Michael David Cohen, editor of the Correspondence of James K. Polk and Research Associate Professor of History at the University of Tennessee-Knoxville, checks in with another post from this weekend’s annual meeting of the Organization of American Historians. For his previous posts click here. Cohen is the author of Reconstructing the Campus: Higher Education and the American Civil War (University of Virginia Press, 2012). For another report on this panel see Elise Leal’s post from earlier today. Enjoy–JF
The 2016 conference of the Organization of American Historians came to a close on Sunday. After beginning with a discussion of the least successful presidents, it ended with presentations on two of the most consequential wives of presidents (or would-be presidents). My last session of the meeting was “Gender and Antebellum Political Leadership: Reconsidering the Power of the ‘First Lady,’” featuring Amy Greenberg on Sarah Childress Polk and Stacey Robertson on Jessie Benton Frémont.
As editor of the letters of James K. Polk, in whose administration both Sarah Polk (obviously) and Jessie Frémont were active, I took almost embarrassingly copious notes. I won’t bore you with these. Drs. Greenberg and Robertson will, when ready, publish their findings much more fully and precisely than any summary of mine could. I will note, though, that their papers fit together in a welcome synergy.
Much scholarship of nineteenth-century gender history has divided into two areas: the domestically oriented sphere in which most women operated and the quest by some women and men for more nearly equal rights and opportunities. Yesterday’s papers showed us that women’s political empowerment (to use a word that neither the speakers nor their subjects did) arose through both avenues. Sarah Polk became one of the most powerful people in American politics by assisting her husband in a discreet and submissive manner. Jessie Frémont promoted husband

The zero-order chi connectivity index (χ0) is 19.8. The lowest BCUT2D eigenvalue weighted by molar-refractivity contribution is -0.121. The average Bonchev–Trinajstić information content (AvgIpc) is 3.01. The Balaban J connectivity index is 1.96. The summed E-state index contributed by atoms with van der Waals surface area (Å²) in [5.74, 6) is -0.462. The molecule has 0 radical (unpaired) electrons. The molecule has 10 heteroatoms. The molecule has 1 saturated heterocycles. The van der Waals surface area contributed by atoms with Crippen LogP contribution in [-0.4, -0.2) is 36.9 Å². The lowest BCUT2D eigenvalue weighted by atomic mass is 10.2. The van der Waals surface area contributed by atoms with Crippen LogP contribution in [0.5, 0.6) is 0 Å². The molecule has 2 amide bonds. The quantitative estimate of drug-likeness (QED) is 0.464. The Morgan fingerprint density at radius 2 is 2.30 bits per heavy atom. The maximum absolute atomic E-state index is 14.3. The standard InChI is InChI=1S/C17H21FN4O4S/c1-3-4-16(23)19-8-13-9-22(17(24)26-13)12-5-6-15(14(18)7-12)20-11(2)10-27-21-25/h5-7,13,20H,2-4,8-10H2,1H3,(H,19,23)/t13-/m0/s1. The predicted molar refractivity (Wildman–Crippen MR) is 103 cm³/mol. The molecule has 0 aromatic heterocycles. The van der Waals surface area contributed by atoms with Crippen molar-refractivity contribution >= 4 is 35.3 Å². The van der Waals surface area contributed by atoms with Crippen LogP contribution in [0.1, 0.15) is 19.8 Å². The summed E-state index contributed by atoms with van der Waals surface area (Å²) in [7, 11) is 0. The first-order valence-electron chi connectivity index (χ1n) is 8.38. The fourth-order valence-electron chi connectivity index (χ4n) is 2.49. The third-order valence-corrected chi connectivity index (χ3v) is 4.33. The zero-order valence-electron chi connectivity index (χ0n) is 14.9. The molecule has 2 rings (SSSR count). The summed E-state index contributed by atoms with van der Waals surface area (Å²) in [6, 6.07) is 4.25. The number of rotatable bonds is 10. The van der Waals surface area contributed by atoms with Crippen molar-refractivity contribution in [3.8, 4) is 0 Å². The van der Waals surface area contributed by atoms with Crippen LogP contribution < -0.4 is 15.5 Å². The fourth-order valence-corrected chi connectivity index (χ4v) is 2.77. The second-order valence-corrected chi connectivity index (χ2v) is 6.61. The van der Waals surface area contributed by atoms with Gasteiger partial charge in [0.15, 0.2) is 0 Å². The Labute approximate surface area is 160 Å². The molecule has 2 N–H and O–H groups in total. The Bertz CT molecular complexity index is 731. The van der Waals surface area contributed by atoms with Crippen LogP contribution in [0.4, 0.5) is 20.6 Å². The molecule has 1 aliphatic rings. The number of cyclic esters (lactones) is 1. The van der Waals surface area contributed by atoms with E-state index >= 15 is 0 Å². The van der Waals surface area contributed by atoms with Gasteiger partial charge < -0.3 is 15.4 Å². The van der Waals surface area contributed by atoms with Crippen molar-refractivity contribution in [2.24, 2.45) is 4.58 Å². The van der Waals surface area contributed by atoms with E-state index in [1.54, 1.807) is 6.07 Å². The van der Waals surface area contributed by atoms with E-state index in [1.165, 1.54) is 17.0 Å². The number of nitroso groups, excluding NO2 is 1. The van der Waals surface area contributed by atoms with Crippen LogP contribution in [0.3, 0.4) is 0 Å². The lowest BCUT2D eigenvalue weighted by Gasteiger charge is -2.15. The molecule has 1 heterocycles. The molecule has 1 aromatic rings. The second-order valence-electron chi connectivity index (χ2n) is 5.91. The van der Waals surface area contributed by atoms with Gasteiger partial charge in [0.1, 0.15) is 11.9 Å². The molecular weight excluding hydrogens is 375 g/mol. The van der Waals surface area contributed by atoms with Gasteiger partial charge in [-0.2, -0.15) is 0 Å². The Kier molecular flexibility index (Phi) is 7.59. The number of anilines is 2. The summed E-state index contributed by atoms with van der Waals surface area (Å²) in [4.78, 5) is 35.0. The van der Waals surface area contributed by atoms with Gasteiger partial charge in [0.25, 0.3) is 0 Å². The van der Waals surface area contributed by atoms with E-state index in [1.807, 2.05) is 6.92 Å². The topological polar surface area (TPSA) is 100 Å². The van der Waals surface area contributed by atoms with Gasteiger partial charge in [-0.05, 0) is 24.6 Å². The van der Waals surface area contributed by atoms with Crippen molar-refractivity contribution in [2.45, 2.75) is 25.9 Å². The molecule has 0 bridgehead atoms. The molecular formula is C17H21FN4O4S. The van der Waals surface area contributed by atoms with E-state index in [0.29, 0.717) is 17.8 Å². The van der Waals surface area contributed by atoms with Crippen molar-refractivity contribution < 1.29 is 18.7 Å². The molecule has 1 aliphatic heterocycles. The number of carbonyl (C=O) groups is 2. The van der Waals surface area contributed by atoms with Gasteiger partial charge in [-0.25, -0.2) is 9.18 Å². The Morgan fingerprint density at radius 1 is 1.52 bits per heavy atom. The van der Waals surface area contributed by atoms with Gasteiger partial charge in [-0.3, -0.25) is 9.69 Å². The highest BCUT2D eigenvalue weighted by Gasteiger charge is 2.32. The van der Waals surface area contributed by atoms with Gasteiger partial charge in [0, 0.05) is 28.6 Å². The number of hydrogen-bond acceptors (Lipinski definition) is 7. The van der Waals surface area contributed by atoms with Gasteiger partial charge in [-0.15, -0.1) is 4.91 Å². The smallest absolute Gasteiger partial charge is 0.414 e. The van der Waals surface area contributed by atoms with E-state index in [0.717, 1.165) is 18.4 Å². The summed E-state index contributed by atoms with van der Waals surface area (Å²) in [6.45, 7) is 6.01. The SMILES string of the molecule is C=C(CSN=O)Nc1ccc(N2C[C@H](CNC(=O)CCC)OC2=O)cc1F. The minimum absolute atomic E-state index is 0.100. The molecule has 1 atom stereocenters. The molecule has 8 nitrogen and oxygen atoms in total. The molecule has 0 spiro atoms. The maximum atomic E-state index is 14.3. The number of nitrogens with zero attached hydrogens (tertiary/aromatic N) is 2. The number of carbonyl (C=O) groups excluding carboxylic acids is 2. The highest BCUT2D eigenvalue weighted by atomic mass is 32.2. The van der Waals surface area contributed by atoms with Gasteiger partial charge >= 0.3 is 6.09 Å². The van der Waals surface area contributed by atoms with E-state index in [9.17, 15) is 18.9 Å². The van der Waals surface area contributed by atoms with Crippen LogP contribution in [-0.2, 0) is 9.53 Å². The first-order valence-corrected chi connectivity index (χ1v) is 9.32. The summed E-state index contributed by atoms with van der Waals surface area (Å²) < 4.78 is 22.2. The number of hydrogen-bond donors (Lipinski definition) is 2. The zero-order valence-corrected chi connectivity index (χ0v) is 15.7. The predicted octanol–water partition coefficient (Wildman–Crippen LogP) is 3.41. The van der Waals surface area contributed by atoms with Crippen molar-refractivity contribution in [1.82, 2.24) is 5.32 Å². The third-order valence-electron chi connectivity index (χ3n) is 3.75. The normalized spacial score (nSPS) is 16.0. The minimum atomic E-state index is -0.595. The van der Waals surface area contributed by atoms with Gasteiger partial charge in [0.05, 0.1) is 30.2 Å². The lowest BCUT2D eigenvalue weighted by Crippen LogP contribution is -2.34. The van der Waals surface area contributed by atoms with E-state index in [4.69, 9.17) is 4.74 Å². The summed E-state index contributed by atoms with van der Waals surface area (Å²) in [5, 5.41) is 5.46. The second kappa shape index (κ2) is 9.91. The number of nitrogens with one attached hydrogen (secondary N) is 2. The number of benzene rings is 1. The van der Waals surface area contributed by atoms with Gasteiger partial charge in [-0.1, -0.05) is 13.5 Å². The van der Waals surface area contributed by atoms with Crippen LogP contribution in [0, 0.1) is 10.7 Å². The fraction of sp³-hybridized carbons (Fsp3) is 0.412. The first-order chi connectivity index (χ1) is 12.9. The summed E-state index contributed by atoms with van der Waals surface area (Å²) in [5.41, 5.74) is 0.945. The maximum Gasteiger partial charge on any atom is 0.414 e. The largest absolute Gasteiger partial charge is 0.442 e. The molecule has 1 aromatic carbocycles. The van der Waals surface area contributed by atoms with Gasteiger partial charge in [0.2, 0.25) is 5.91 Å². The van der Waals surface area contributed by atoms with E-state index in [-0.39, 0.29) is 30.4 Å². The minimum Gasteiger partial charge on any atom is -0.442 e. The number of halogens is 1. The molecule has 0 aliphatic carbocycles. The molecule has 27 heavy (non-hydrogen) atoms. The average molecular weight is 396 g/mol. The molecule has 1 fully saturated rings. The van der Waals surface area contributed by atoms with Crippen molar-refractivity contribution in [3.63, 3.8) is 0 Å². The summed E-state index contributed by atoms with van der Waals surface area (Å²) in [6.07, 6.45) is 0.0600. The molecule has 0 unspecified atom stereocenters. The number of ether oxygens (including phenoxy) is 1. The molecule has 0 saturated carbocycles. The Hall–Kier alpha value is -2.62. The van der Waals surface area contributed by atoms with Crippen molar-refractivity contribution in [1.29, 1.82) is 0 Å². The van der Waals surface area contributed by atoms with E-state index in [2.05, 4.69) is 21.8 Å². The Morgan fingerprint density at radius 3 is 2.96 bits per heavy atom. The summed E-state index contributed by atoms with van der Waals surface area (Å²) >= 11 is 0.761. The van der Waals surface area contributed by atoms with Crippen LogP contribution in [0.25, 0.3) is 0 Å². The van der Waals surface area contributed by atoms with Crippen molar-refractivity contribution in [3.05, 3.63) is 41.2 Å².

John C. Frémont’s presidential campaign by, literally, stepping onto the political stage herself. Greenberg’s and Robertson’s papers thus bridge two large bodies of scholarship that, considered together in new ways, may yield new insights into both separate spheres and the early days of women’s rights. Along these lines, commentator Susan Johnson suggested that historians of politics take the household, not the individual, as the unit of action.
On another level, the panelists’ scholarship should help draw into the historical spotlight two women whose political activity (especially Sarah Polk’s) has faded into undeserved obscurity. Matt Gallman, the other commentator, pointed out that insidegov.com rates Polk as the twenty-third most influential first lady, right behind Julia Dent Grant. Like her husband’s a century ago, perhaps her star is now on the rise.
Until next year!